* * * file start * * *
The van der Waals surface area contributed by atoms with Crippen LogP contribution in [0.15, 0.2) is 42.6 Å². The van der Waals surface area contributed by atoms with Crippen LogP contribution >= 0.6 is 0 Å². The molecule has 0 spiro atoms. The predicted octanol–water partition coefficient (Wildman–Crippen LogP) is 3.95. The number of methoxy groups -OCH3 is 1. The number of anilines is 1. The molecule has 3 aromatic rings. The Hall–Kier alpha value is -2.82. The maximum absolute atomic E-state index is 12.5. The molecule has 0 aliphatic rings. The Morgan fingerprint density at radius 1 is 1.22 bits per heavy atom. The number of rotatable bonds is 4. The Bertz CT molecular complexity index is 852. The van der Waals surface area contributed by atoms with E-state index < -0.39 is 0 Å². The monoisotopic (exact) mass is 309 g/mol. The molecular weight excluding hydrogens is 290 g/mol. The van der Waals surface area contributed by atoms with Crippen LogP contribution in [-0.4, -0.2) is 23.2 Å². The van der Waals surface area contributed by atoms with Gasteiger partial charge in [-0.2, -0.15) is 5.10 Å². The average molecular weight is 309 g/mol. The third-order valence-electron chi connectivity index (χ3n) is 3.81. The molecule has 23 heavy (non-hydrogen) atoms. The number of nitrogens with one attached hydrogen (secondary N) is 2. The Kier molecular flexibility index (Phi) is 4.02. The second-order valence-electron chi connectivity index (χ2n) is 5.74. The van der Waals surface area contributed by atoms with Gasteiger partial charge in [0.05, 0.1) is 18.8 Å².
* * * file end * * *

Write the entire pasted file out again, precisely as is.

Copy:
The van der Waals surface area contributed by atoms with Crippen LogP contribution in [0.15, 0.2) is 42.6 Å². The van der Waals surface area contributed by atoms with Crippen LogP contribution >= 0.6 is 0 Å². The molecule has 0 spiro atoms. The predicted octanol–water partition coefficient (Wildman–Crippen LogP) is 3.95. The number of methoxy groups -OCH3 is 1. The number of anilines is 1. The molecule has 3 aromatic rings. The Hall–Kier alpha value is -2.82. The maximum absolute atomic E-state index is 12.5. The molecule has 0 aliphatic rings. The Morgan fingerprint density at radius 1 is 1.22 bits per heavy atom. The number of rotatable bonds is 4. The Bertz CT molecular complexity index is 852. The van der Waals surface area contributed by atoms with E-state index < -0.39 is 0 Å². The monoisotopic (exact) mass is 309 g/mol. The molecular weight excluding hydrogens is 290 g/mol. The van der Waals surface area contributed by atoms with Crippen LogP contribution in [-0.4, -0.2) is 23.2 Å². The van der Waals surface area contributed by atoms with Gasteiger partial charge in [-0.2, -0.15) is 5.10 Å². The average molecular weight is 309 g/mol. The third-order valence-electron chi connectivity index (χ3n) is 3.81. The molecule has 23 heavy (non-hydrogen) atoms. The number of nitrogens with one attached hydrogen (secondary N) is 2. The Kier molecular flexibility index (Phi) is 4.02. The second-order valence-electron chi connectivity index (χ2n) is 5.74. The van der Waals surface area contributed by atoms with Gasteiger partial charge in [0.05, 0.1) is 18.8 Å².